Tuesday, 30 August 2011

Open Source Architecture?

Time seems to be ripe for the development of an open design license for architecture. The manifesto of Open Source Architecture (OSArc) has been published few months ago in domus.

Yesterday, Daniel Davis raised the exciting question, whether Evolute is right to patent a certain geometry of a freeform roof construction.

This question is related to the discussion, whether it is right and possible to patent architecture in general. In 2007, there has been a heated discussion in Switzerland and internationally, about a patent by the Swiss architect Hans Zwimpfer, concerning a special housing type. After a fight with the Swiss architectural societies BSA and SIA, he managed to claim patent rights for his invention in Europe and the USA. While this US lawyer defends the idea of applying patent law to architecture in specific cases, this Swiss lawyer states that it is more appropriate to protect a work of architecture, as cultural artifact, by the more flexible copyright law, rather than the rigorous patent law.

Considering that patent law seems to be applicable to the rather fuzzy case of Zimpfer’s architectural innovation, there seems to be a good chance for Pottmann and RFR to defend their protected rights concerning geometric innovation of support structures.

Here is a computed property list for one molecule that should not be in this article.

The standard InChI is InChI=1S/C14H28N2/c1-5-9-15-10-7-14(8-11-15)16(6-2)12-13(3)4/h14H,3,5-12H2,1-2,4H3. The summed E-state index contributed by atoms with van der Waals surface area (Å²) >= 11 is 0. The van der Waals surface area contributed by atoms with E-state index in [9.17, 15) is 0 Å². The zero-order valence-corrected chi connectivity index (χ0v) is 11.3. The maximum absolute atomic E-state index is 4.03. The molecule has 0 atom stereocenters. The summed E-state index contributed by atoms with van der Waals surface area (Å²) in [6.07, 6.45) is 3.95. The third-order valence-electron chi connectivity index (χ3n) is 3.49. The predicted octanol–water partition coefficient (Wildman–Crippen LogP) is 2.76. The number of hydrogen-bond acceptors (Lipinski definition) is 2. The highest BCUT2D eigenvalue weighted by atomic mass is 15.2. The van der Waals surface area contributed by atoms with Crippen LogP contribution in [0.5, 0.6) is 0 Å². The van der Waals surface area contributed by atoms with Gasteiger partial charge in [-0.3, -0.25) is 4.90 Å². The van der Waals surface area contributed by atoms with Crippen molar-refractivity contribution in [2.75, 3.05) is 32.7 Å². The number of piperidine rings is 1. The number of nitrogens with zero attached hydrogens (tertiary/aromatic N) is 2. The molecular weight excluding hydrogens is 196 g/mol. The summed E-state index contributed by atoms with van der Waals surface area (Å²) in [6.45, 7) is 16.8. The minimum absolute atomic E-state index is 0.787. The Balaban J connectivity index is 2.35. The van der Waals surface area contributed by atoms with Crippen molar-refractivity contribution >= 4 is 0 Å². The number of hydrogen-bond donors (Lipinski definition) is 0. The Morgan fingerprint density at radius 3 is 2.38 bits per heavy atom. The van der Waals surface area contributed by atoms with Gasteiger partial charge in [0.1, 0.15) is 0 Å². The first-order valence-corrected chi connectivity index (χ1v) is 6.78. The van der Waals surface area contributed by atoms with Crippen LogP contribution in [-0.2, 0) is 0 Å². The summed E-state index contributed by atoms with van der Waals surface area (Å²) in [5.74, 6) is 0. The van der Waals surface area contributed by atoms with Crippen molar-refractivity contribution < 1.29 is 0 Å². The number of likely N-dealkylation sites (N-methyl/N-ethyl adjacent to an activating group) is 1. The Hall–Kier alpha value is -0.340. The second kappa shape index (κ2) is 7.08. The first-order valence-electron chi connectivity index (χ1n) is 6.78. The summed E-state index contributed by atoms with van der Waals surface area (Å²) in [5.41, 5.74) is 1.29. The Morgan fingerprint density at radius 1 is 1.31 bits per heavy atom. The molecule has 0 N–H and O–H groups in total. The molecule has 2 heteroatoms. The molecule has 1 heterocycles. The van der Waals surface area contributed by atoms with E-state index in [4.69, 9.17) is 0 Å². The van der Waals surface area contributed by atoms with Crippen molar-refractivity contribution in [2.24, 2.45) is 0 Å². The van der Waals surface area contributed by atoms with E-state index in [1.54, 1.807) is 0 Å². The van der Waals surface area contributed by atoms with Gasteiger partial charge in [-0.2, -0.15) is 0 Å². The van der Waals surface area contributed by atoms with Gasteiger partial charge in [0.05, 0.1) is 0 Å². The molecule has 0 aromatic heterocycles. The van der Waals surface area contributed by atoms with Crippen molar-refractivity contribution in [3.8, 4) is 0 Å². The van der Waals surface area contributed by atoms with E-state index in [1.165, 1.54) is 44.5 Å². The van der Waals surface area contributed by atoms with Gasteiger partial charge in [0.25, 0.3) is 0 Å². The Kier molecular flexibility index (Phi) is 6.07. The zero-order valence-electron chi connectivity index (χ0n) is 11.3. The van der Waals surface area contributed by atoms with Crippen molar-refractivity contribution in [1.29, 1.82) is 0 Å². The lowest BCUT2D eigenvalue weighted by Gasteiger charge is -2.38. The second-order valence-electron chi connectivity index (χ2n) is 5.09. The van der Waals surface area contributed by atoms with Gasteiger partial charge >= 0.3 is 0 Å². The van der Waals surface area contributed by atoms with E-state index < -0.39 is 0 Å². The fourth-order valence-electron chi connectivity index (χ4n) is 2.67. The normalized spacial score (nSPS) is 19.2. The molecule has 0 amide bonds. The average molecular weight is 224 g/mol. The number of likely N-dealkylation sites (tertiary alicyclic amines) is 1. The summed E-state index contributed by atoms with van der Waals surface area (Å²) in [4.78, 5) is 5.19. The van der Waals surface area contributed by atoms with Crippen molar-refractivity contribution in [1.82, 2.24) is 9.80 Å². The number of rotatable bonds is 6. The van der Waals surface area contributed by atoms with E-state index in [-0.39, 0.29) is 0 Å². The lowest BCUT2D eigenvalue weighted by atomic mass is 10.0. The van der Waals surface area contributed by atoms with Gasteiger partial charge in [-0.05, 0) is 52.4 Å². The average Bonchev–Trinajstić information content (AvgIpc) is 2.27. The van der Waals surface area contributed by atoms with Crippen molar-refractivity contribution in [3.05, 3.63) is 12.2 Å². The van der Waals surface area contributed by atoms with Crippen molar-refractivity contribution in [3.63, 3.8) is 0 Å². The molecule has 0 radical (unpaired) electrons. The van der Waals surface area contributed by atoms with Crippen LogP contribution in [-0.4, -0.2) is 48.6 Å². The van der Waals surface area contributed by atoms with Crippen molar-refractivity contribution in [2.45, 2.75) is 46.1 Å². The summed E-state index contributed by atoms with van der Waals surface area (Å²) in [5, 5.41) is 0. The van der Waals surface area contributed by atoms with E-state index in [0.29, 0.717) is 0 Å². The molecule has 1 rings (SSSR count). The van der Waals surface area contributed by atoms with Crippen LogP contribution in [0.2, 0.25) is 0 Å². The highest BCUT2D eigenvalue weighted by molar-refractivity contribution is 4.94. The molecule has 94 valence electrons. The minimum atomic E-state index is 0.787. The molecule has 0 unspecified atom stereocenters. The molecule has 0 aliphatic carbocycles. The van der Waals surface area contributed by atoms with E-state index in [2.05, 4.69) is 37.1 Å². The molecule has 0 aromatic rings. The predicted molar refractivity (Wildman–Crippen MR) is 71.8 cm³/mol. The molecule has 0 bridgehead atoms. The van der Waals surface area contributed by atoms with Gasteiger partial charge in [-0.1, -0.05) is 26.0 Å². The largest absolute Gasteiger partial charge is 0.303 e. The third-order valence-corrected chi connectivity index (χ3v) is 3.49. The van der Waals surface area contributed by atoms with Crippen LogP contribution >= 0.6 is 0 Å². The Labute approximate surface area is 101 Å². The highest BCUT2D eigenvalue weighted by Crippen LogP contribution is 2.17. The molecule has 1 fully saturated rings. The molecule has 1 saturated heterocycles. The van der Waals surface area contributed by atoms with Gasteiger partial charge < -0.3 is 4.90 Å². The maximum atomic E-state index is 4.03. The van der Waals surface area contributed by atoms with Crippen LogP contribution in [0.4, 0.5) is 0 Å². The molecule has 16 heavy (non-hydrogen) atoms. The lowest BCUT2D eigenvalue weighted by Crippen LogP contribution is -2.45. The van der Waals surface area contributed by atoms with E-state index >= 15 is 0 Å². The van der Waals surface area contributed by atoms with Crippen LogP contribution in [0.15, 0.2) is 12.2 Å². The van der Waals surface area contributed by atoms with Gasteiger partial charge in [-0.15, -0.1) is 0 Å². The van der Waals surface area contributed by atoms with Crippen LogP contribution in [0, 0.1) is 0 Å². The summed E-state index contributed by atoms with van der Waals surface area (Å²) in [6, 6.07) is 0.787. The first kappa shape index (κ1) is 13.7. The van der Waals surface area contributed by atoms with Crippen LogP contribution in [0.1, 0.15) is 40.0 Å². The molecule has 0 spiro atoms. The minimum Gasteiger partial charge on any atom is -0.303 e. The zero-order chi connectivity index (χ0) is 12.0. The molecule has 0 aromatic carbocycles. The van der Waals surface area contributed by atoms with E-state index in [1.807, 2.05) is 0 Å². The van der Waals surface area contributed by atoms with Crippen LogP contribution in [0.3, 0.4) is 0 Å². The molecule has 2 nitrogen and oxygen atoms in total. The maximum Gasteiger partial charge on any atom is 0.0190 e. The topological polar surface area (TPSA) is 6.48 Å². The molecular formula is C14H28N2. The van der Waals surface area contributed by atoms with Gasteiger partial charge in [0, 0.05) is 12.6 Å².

The introduction of an Open Source Architecture license may be a way to actively defend intellectual property in architecture against protection by others.

Friday, 26 August 2011

Herzog & de Meuron online

Since Wednesday, HdM’s website is finally online. Interesting design though...

Thursday, 25 August 2011

Experimental Wood Structures at ETH

Lately, a variety of experimental wooden pavilions have been erected at the ETH Hönggerberg campus, Zurich.

A pavilion made from bent plywood, designed and built by students of the AA Emtech, with support form the Structural Design chair.

Two pavillons built as reciprocal frame structures, as part of a research project at the chair of Architecture and Technology.

Jaú, designed and built by students from the studio Tom Emerson. Watch the time-lapse here.

The Sequential Structure 2, Build by students of the chair of Architecture and Digital Fabrication, in cooperation with the BLOCK Research Group.

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